Bach in Brazil remastered. HEAR NOW
Bach in Brazil remastered and re-released for today’s audiophile classical guitar listener.
Remastered and re-released for today’s audiophile classical guitar listener, “Bach in Brazil” is a beautiful recorded collection of some of the finest repertoire for classical guitar. Played by guitarist Gordon Kreplin, the recording received rave reviews on original release! Enjoy works by Venezuelan guitarist and composer Antonio Lauro, Brazilian composer Heitor Villa Lobos, and Baroque-era German composer Johann Sebastian Bach.
The Making of Bach in Brazil
This recording was done on location at St.John’s Episcopal Church in Broad Creek Maryland and at Edenton United Methodist Church in North Carolina during the spring of 1995. In order to accommodate the charming but intrusive voices from the natural and not so natural world, these recordings were made between 2 and 4 AM. St. John’s is a colonial church that George Washington attended from time to time. It is surrounded by 17th and 18th century gravesites, including those under the floor, so we never really felt alone during our sessions.
The Repertoire on Bach in Brazil
Heitor Villa-Lobos considered Bach’s music to be a source of universal folklore and a link that united all peoples. Bach’s treatment of dance forms in the Baroque “classical suite” is a good example — the core movements of the suite reflect diverse cultural traditions throughout Europe. The music of Villa-Lobos was a synthesis of Brazilian folkloric idioms and European stylistic traditions- he felt an affinity for Bach’s work and his music often reflected aspects of Bach’s musical style. Antonio Lauro, like Villa-Lobos, wrote in a style that combined his own folk traditions of Venezuela with European forms and harmony. Lauro, like Bach, wrote stylized dance forms that echoed diverse cultural traditions. All three composers featured on this CD shared an interest in the process of stylizing folk idioms to create or perfect evolving art forms.
About the Artist – Guitarist Gordon Kreplin
Gordon Kreplin has performed throughout the US, Spain, Portugal and South America. Critics and audiences alike have experienced his performances as having an easy warmth. His concerts in Spain and South America were sponsored by the United States Information Service (USIS). Kreplin received an A+ rating from the National Endowment for the Arts (NEA) and USIS for touring abroad.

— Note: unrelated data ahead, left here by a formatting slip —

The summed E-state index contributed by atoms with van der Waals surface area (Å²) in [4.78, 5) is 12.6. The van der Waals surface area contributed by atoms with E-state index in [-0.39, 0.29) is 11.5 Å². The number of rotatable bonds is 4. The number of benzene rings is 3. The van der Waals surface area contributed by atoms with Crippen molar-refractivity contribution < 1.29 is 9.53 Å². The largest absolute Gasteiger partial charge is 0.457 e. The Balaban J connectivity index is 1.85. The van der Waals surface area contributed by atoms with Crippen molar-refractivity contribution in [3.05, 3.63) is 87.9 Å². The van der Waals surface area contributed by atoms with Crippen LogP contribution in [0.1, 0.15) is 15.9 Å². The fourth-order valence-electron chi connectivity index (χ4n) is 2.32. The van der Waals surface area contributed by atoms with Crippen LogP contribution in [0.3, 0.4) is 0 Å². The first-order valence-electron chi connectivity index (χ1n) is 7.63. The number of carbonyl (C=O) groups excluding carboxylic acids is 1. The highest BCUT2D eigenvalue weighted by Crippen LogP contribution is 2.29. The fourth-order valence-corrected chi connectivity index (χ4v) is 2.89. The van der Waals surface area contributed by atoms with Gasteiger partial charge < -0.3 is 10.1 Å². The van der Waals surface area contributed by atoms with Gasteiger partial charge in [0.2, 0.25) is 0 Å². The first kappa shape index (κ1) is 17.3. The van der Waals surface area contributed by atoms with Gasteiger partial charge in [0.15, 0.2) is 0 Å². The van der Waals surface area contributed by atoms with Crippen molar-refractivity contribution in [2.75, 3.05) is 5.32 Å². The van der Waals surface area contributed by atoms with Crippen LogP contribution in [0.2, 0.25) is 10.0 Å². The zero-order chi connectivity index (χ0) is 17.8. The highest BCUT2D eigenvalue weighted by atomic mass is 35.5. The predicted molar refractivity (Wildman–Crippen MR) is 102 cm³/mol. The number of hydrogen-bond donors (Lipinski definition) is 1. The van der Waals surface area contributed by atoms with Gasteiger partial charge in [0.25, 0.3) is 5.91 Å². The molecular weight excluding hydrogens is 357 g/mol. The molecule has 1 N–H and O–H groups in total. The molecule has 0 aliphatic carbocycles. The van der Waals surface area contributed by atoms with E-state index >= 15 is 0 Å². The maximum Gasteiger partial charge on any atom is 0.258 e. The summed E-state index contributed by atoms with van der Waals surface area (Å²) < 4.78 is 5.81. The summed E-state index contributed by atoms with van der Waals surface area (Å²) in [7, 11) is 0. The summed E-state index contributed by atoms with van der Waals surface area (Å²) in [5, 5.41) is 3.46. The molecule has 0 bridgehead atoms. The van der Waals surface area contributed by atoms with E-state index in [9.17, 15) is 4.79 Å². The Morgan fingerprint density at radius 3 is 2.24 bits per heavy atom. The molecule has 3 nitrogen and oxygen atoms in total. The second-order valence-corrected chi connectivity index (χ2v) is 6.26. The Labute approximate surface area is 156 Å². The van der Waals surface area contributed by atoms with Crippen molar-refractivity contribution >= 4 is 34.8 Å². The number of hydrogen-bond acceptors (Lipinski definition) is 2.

Kreplin’s teachers include Jose Tomas at the Oscar Espla Conservatory (where he studied for two years), Andres Segovia at Musica de Compostela, and John Marlow at American University. Kreplin served for four years in the North Carolina Visiting Artist program. He has taught at various universities in the U.S. Kreplin also taught at El Conservatorio de Horta on the island of Faial in Portugal. He is also Co-Founder and Co-Director of Ascencion Music Academy on the Outer Banks of North Carolina.
What the Critics are Saying
” In Bach in Brazil … Gordon Kreplin has given us something memorable … lingering both on notes and in precious silence … details that make it hard not to become completely absorbed in his play.”Michael Gill (Cleveland) Morning Journal’s ARCADE
“… an amazing guitarist … Kreplin’s playing is organic, lithe, muscular … limpidly beautiful. If you buy one CD this year, let it be this one.”Peter Fay, Washington Review
“I am recommending a … CD called Bach in Brazil … perfect for just about anything …”Brian Soergel, L.A. Jazz Scene
” Kreplin’s solo album Bach in Brazil will grab your attention. It showcases his elegant playing style, fine intonation and good variety of material.”David Steinberg, Albuquerque Journal
“… His playing is warm and easy. He’s one of those instrumentalists who make it all sound so simple that anyone could do it, while moving the listener to keep his CD playing.”Iris Lorenz-Fife, Views from the Coast
The Audiophile Recording Process
The original Bach in Brazil sessions took place in 1995, on location at St. John’s Episcopal church in Broad Creek, MD. Recording engineer Cathy Pescevich (Kreplin) chose Microtech Geffel m295 microphones for the project. Her goal was to capture the sound of Gordon’s instrument with unrivaled naturalness and clarity.